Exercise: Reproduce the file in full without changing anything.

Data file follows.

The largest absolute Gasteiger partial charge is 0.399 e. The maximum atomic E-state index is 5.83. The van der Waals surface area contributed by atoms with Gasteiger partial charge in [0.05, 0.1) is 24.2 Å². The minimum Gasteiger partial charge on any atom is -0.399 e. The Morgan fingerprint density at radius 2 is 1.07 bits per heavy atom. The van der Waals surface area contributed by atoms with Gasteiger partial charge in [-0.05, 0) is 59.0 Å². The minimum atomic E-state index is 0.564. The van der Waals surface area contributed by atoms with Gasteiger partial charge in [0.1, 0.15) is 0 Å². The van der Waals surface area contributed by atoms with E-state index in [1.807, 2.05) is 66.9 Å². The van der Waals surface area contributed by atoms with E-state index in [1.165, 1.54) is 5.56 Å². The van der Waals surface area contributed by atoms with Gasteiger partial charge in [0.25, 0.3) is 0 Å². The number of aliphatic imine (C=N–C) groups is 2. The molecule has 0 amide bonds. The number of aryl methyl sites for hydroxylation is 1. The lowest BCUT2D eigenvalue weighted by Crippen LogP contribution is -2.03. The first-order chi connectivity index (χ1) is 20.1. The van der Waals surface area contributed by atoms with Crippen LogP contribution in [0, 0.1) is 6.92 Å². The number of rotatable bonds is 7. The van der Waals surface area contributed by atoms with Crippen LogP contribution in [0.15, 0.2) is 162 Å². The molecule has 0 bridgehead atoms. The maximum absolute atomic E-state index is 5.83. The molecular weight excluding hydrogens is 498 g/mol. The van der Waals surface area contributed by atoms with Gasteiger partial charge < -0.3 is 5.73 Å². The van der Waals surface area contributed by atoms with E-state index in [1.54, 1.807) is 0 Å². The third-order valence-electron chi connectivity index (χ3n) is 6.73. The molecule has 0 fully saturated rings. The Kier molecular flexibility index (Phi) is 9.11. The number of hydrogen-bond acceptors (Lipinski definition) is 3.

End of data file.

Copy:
The largest absolute Gasteiger partial charge is 0.399 e. The maximum atomic E-state index is 5.83. The van der Waals surface area contributed by atoms with Gasteiger partial charge in [0.05, 0.1) is 24.2 Å². The minimum Gasteiger partial charge on any atom is -0.399 e. The Morgan fingerprint density at radius 2 is 1.07 bits per heavy atom. The van der Waals surface area contributed by atoms with Gasteiger partial charge in [-0.05, 0) is 59.0 Å². The minimum atomic E-state index is 0.564. The van der Waals surface area contributed by atoms with Gasteiger partial charge in [0.1, 0.15) is 0 Å². The van der Waals surface area contributed by atoms with E-state index in [1.807, 2.05) is 66.9 Å². The van der Waals surface area contributed by atoms with E-state index in [1.165, 1.54) is 5.56 Å². The van der Waals surface area contributed by atoms with Gasteiger partial charge in [0.25, 0.3) is 0 Å². The number of aliphatic imine (C=N–C) groups is 2. The molecule has 0 amide bonds. The number of aryl methyl sites for hydroxylation is 1. The lowest BCUT2D eigenvalue weighted by Crippen LogP contribution is -2.03. The first-order chi connectivity index (χ1) is 20.1. The van der Waals surface area contributed by atoms with Crippen LogP contribution in [0, 0.1) is 6.92 Å². The number of rotatable bonds is 7. The van der Waals surface area contributed by atoms with Crippen LogP contribution in [0.15, 0.2) is 162 Å². The molecule has 0 bridgehead atoms. The maximum absolute atomic E-state index is 5.83. The molecular weight excluding hydrogens is 498 g/mol. The van der Waals surface area contributed by atoms with Gasteiger partial charge < -0.3 is 5.73 Å². The van der Waals surface area contributed by atoms with E-state index in [1.54, 1.807) is 0 Å². The third-order valence-electron chi connectivity index (χ3n) is 6.73. The molecule has 0 fully saturated rings. The Kier molecular flexibility index (Phi) is 9.11. The number of hydrogen-bond acceptors (Lipinski definition) is 3.